It is absurd and insulting to assume artists are assisted by despair or hunger in a way that, say, plumbers are notSuffering. Now there's an artistic word. Or so you'd think.Let me first break off to apologise again for irregular filing. The long gap in communications has been caused by excessive

[The Millions] Underground Poetry
Three cheers, NYC commuters, for the return of Poetry in Motion, the project which pairs poems with artwork on subway trains.

[The Millions] “This Book is Delicious!”
The German design firm Korefe partnered up with Gerstenberg Publishing to release a special edition cookbook that’s edible. The recipes have been imprinted on fresh pasta pages which can be baked into a lasagna. (via)

[Book Forum] PAPER TRAIL: Apr 2, 2012 @ 11:07:00 am
Small Demons website maps out Infinite Jest

[Bookslut] Old Hat: Reading Toward a Philosophy of the Act
It’s strange too-hot weather for the end of winter. I walk the thirty blocks north to Bryant Park. The books I want to read, according to the New York Public Library website, are kept in a “locked cage.” I...

[The Millions] New from Jess Walter
The Financial Lives of the Poets author Jess Walter has a new short story out in the Kindle Single format: “Don’t Eat Cat“.

[Book Forum] OMNIVORE: The most recent example
They need to understand what it is

[The Millions] I Doubt The Authors Would’ve Been Thrilled With This
Deep South Magazine‘s Hunter Murphy compiled a list of “The Greatest Bromances in Southern Literature.”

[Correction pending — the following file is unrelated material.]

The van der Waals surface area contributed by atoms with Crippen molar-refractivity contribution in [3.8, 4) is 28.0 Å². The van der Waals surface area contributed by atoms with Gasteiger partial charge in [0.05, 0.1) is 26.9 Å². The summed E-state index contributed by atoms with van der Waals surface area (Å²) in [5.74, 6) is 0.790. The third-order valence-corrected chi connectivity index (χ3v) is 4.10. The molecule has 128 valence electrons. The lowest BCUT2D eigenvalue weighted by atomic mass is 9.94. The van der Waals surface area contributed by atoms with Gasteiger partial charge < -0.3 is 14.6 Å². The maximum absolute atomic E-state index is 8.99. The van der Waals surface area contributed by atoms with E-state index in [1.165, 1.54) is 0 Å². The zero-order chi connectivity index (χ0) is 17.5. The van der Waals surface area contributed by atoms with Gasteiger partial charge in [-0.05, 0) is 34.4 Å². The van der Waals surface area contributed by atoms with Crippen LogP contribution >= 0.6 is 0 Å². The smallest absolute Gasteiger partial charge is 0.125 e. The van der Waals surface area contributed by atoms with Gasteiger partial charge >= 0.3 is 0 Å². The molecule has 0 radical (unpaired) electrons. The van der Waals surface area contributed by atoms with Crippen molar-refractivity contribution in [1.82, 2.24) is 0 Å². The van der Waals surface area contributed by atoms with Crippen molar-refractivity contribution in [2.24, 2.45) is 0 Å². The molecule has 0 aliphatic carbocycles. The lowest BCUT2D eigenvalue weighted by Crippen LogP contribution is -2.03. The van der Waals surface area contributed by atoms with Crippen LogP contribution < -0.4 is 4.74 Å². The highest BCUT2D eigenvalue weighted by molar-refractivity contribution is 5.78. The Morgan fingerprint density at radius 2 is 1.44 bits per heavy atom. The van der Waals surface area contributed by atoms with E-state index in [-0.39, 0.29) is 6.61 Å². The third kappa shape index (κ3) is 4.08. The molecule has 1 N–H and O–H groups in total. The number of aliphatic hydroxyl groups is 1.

[The Millions] Fifty Shades of Fan Fiction
The trilogy currently sitting atop the New York Times bestseller list is in many ways a fascinating one, the sort of Cinderella story that gives journalists a chance to make wild guesses about the future of publishing. E L James’ Fifty Shades of Grey and its sequels began on the Internet, evolved

[Book Forum] SYLLABI: Michael Sandlin: Hobo Lit

[Bookslut] The Art of the Heist: Valuing Art through Its Theft
In November 2010, a Chinese porcelain vase that had been languishing for decades in a suburban London "bungalow" sold for an astonishing 69 million dollars. It catapulted into the ranks of established brand names like Picasso, Van Gogh, and...

[Book Forum] OMNIVORE: Hope for this Supreme Court
The intellectual and political struggle over the Constitution

[The Millions] Race In The Hunger Games
Anna Holmes takes a good look at Hunger Games Tweets, the Tumblr dedicated to rounding up the astonishing number of racist and culturally careless fans of Suzanne Collins’ books. Later on, she mentions a University of Wisconsin study which found that “only 9% of the 3,400 children’s

[Lit Saloon] Bookselling in: India
       In The Hindu Vijay Nair wonders about the Deathknell for the bookstore ? as: Back home in India, large retail chains are a comparatively recent phenomenon for books and their patrons. Some of them like Landmark from Chennai and Oxford from Kolkata started

[Lit Saloon] Bookselling in: Hungary
       hlo reports the disturbing numbers that Hungarian book market: 26 per cent loss in three years.        Among the few bright spots: Fiction has also preserved its position in the market. The 20 per cent share of literary

[Lit Saloon] Bookselling in: the US
       Amy Martinez's story on how Amazon.com trying to wring deep discounts from publishers in the Seattle Times is worth a look -- and quite disturbing.

[Lit Saloon] The Fear Index review
       The most recent addition to the complete review is my review of Robert Harris' hedge fund thriller, The Fear Index. (Well, there's a hedge fund setting .....)

[The Millions] It’s Hip to be Square
Maybe the Mayans were right about 2012. In a sign that the end times are surely nigh, MTV2 has decided to bring back Hollywood Squares “but with a modern twist.” The unfortunately-named Hip Hop Squares will feature Nick Cannon, Ghostface Killah, DJ Khaled, Lamarr Woodley and… Bam

[Book Forum] DAILY REVIEW: The Prince of Parataxis
Édouard Levé's visionary book of unrelated ideas